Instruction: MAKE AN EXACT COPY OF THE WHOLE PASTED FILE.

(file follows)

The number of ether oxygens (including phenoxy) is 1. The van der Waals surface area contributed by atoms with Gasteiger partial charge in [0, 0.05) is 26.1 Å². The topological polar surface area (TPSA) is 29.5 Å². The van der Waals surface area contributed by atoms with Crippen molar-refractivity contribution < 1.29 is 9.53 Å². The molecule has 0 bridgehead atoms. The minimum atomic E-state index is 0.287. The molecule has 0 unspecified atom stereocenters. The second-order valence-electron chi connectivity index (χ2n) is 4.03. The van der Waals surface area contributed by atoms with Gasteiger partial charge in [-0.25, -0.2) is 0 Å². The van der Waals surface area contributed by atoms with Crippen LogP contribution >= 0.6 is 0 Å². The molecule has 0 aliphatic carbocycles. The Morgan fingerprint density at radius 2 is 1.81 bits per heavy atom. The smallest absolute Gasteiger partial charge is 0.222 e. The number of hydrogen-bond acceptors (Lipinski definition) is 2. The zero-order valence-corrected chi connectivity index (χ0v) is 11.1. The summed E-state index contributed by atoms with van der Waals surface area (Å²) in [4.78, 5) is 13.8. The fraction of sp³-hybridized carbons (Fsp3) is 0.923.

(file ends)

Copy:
The number of ether oxygens (including phenoxy) is 1. The van der Waals surface area contributed by atoms with Gasteiger partial charge in [0, 0.05) is 26.1 Å². The topological polar surface area (TPSA) is 29.5 Å². The van der Waals surface area contributed by atoms with Crippen molar-refractivity contribution < 1.29 is 9.53 Å². The molecule has 0 bridgehead atoms. The minimum atomic E-state index is 0.287. The molecule has 0 unspecified atom stereocenters. The second-order valence-electron chi connectivity index (χ2n) is 4.03. The van der Waals surface area contributed by atoms with Gasteiger partial charge in [-0.25, -0.2) is 0 Å². The van der Waals surface area contributed by atoms with Crippen LogP contribution >= 0.6 is 0 Å². The molecule has 0 aliphatic carbocycles. The Morgan fingerprint density at radius 2 is 1.81 bits per heavy atom. The smallest absolute Gasteiger partial charge is 0.222 e. The number of hydrogen-bond acceptors (Lipinski definition) is 2. The zero-order valence-corrected chi connectivity index (χ0v) is 11.1. The summed E-state index contributed by atoms with van der Waals surface area (Å²) in [4.78, 5) is 13.8. The fraction of sp³-hybridized carbons (Fsp3) is 0.923.